Miguel Hernan (Harvard T. H. Chan School of Public Health)
Monday, May 2, 2022, 11:00am to 12:00pm
Zoom conference - Register at https://forms.gle/6761am3KA2QxeaxX7
“Using healthcare databases to learn what works when no randomized trials exist” Making clinical decisions among several courses of action requires knowledge about their causal effects. Randomized trials are the preferred method to quantify those causal effects. When randomized trials are not available, causal effects are often estimated from observational data. Therefore, causal inference from observational data can be viewed as an attempt to emulate a hypothetical randomized trial—the target trial—that would quantify the causal effect of interest. Contrary to what is generally believed, many well-known failures of observational studies were the result of not adequately emulating a target trial rather than limitations of the observational data. This talk explains those methodological failures in non-technical language and describes several examples of how observational data can be used to inform clinical guidelines when randomized trials do not exist.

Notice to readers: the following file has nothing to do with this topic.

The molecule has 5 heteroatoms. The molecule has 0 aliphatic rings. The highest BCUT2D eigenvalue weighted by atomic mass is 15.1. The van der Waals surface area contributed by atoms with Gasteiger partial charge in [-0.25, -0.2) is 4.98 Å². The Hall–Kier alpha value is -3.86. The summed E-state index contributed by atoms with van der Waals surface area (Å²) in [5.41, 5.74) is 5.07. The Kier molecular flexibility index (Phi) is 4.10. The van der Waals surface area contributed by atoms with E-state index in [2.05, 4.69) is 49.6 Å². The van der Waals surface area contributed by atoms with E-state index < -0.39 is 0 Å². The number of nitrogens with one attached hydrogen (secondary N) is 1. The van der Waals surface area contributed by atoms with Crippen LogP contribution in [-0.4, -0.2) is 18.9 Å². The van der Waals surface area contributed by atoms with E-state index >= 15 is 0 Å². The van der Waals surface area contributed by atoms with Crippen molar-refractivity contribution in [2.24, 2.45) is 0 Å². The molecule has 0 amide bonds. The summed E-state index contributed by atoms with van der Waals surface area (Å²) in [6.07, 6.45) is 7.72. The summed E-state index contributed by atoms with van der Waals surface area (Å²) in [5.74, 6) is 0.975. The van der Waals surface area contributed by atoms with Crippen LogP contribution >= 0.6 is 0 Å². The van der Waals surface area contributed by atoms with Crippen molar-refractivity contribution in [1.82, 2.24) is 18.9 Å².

Miguel Hernán conducts research to learn what works to improve human health. He is the Director of the CAUSALab at the Harvard T.H. Chan School of Public Health, where he and his collaborators design analyses of healthcare databases, epidemiologic studies, and randomized trials. As Kolokotrones Professor of Biostatistics and Epidemiology, he teaches causal inference methodology at the Harvard Chan School and clinical epidemiology at the Harvard-MIT Division of Health Sciences and Technology. His edX course “Causal Diagrams” and his book “Causal Inference: What If”, co-authored with James Robins, are freely available online and widely used for the training of researchers. Miguel is an elected Fellow of the American Association for the Advancement of Science and of the American Statistical Association, Editor Emeritus of Epidemiology, and past Associate Editor of Biometrics, American Journal of Epidemiology, and the Journal of the American Statistical Association.